Making all in builds
make[1]: Entering directory '/home/ec2-user/libsodium-1.0.18/builds'
...
make[1]: Leaving directory '/home/ec2-user/libsodium-1.0.18'
Making check in builds
make[1]: Entering directory '/home/ec2-user/libsodium-1.0.18/builds'
...
make[3]: Leaving directory '/home/ec2-user/libsodium-1.0.18/test/default'
make  check-TESTS
make[3]: Entering directory '/home/ec2-user/libsodium-1.0.18/test/default'
make[4]: Entering directory '/home/ec2-user/libsodium-1.0.18/test/default'
PASS: aead_aes256gcm
PASS: aead_aes256gcm2
...
PASS: siphashx24
PASS: xchacha20
============================================================================
Testsuite summary for libsodium 1.0.18
============================================================================
# TOTAL: 77
# PASS:  77
# SKIP:  0
# XFAIL: 0
# FAIL:  0
# XPASS: 0
# ERROR: 0
============================================================================
make[4]: Leaving directory '/home/ec2-user/libsodium-1.0.18/test/default'
...
make[1]: Leaving directory '/home/ec2-user/libsodium-1.0.18'

The result of these commands should be that all the tests in the test suite pass.

Finally, install the built library binary into your /usr/local/lib directory (and its corresponding header files into the /usr/local/include directory) with the following command:

$ sudo make install
Making install in builds
make[1]: Entering directory '/home/ec2-user/libsodium-1.0.18/builds'
...
Libraries have been installed in:
   /usr/local/lib
...
make[1]: Leaving directory '/home/ec2-user/libsodium-1.0.18'

Update Library Paths

The last step needed is to update the system’s dynamic library linker with the new library.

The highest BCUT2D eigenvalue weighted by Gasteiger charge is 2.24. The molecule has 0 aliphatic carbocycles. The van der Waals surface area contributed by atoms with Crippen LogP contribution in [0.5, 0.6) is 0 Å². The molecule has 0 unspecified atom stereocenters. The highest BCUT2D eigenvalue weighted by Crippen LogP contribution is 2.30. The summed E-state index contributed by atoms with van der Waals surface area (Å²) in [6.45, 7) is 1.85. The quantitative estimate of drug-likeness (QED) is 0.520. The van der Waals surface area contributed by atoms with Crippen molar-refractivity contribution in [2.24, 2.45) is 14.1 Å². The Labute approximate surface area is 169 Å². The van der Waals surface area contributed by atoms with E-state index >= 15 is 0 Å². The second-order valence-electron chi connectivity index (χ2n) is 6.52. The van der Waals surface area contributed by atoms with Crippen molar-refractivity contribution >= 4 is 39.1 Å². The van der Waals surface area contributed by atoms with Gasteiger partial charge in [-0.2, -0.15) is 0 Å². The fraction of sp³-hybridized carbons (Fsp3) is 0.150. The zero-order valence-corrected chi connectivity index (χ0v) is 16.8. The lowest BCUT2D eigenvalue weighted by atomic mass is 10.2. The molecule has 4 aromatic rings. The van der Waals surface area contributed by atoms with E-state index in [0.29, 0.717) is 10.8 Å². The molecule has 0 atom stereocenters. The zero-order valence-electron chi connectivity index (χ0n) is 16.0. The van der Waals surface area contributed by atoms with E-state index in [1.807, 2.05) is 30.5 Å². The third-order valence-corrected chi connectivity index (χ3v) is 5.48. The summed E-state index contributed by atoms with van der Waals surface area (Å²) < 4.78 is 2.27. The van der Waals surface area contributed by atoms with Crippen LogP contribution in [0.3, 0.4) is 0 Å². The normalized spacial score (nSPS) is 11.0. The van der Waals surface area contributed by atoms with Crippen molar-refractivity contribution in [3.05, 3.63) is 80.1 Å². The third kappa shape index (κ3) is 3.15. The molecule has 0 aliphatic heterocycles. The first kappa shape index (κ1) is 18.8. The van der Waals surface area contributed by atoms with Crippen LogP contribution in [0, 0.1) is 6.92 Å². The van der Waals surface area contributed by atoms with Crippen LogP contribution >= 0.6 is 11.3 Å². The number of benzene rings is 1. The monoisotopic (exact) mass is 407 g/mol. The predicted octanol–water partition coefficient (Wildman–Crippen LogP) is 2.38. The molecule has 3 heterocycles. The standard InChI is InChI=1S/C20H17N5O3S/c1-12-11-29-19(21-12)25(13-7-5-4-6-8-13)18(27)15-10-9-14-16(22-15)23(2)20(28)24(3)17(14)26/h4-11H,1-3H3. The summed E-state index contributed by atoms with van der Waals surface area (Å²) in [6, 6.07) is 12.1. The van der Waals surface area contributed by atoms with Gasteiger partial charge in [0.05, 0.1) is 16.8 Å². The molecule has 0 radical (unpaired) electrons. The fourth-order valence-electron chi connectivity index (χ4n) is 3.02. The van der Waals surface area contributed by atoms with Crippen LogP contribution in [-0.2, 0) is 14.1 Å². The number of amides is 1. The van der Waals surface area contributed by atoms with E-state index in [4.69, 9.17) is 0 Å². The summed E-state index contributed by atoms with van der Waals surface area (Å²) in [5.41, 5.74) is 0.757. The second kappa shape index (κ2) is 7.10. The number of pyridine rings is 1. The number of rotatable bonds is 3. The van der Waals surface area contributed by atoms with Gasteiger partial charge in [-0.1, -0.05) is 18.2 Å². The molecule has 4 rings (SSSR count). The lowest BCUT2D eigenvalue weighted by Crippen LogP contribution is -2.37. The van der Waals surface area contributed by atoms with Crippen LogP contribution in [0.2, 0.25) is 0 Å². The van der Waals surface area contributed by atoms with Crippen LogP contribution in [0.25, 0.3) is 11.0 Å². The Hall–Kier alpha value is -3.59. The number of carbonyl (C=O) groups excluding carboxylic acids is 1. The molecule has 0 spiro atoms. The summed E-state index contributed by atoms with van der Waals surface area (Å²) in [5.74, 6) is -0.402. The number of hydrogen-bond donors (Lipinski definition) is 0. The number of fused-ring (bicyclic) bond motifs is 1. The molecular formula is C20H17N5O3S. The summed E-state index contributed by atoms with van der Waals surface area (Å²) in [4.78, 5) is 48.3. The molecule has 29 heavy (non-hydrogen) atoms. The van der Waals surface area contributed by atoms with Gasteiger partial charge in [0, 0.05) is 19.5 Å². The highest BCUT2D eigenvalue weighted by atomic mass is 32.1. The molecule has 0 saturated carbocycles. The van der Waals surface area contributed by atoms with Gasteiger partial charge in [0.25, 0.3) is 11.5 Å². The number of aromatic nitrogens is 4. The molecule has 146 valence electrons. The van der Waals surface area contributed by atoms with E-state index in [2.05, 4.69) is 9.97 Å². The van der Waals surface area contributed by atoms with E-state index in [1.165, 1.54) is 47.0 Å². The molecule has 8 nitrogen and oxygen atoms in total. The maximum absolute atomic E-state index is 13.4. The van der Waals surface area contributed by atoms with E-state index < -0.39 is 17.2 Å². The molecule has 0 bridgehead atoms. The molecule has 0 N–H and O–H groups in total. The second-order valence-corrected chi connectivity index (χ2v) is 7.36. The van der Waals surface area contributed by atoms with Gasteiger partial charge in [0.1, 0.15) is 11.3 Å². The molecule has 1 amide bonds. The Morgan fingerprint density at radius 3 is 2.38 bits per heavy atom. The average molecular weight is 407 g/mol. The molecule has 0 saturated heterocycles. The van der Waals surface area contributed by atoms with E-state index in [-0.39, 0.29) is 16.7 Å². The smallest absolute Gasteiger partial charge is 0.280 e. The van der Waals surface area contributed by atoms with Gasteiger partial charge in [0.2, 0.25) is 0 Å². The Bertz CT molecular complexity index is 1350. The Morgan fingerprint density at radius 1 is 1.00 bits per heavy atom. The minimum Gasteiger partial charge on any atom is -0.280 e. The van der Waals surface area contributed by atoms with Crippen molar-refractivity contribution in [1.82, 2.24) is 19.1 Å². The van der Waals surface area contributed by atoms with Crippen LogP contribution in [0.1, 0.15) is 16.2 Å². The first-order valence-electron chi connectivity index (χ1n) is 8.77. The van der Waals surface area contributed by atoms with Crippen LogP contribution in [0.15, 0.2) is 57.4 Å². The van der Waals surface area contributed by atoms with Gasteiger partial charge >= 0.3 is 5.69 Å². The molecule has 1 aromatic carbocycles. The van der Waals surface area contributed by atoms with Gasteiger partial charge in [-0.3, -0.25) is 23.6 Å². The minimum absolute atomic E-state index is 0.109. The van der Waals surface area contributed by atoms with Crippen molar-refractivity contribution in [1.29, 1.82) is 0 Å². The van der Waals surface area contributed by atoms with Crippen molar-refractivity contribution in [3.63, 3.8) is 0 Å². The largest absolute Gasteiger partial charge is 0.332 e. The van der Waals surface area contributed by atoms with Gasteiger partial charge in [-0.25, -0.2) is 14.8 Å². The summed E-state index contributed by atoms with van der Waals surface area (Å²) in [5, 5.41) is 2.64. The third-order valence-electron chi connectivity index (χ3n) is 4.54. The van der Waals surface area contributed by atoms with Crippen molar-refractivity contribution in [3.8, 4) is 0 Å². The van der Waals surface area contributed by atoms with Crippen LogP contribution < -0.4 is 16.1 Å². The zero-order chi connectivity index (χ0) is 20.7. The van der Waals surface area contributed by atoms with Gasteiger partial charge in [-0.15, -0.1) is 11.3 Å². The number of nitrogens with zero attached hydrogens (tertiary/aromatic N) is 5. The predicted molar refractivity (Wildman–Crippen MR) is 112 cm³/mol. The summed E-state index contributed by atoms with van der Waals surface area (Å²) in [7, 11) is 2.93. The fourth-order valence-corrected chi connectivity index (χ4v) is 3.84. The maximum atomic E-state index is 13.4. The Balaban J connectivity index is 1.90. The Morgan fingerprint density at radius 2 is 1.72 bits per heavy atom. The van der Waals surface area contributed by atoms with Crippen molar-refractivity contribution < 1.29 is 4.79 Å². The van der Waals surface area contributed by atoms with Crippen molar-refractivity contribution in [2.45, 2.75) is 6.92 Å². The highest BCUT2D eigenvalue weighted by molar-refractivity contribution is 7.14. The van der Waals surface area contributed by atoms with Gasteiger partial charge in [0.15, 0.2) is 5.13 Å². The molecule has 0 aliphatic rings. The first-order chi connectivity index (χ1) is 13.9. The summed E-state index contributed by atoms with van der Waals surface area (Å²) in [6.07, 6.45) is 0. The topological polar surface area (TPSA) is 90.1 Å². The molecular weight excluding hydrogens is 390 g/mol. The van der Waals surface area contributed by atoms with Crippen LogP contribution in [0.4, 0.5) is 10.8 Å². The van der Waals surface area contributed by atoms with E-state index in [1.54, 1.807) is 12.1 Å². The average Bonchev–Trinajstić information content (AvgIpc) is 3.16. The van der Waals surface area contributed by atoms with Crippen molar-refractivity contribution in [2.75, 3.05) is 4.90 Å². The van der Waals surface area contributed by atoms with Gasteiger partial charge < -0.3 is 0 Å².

Run the following command to add /usr/local/lib to the system’s trusted library paths:

$ echo /usr/local/lib | sudo tee /etc/ld.so.conf.d/local.conf
/usr/local/lib

Then run the ldconfig command to update the linker’s cache:

$ sudo ldconfig

Check for libsodium in the linker’s cache with the following command:

$ ldconfig -p | grep libsodium
    libsodium.so.23 (libc6,AArch64) => /usr/local/lib/libsodium.so.23
    libsodium.so (libc6,AArch64) => /usr/local/lib/libsodium.so

Now libsodium should be available for use on the system!

Bonus: Build & Install Minisign

You can now compile and run various other programs that rely on libsodium. One such program is Minisign (which allows for signing and verifying files with less fuss than GPG). You can build and install it on Amazon Linux 2022 like the following:

First, install the cmake package:

Dependencies resolved.
...
Install  9 Packages

Total download size: 7.3 M
Installed size: 28 M
Is this ok [y/N]: y
...
Complete!

Next, download the latest tarball from the Minisign releases archive:

$ wget https://github.com/jedisct1/minisign/archive/refs/tags/0.10.tar.gz
...
(1.85 MB/s) - ‘0.10.tar.gz’ saved [18242]

Extract the tarball and enter its root directory:

$ tar xf 0.10.tar.gz
$ cd minisign-0.10

From there, create a new build directory, and run cmake in it:

$ mkdir build && cd build
$ cmake ..
CMake Deprecation Warning at CMakeLists.txt:1 (cmake_minimum_required):
...
-- Build files have been written to: /home/ec2-user/minisign-0.10/build

Then run the Makefile that’s been generated in the build directory:

$ make
[ 20%] Building C object CMakeFiles/minisign.dir/src/base64.c.o
[ 40%] Building C object CMakeFiles/minisign.dir/src/get_line.c.o
[ 60%] Building C object CMakeFiles/minisign.dir/src/helpers.c.o
[ 80%] Building C object CMakeFiles/minisign.dir/src/minisign.c.o
[100%] Linking C executable minisign
[100%] Built target minisign

Finally, install the built minisign executable (to your /usr/local/bin directory):

$ sudo make install
Consolidate compiler generated dependencies of target minisign
[100%] Built target minisign
Install the project...
-- Install configuration: "MinSizeRel"
-- Installing: /usr/local/bin/minisign
-- Set runtime path of "/usr/local/bin/minisign" to ""
-- Installing: /usr/local/share/man/man1/minisign.1

Minisign is now installed and available on the system!:

$ minisign -v
minisign 0.10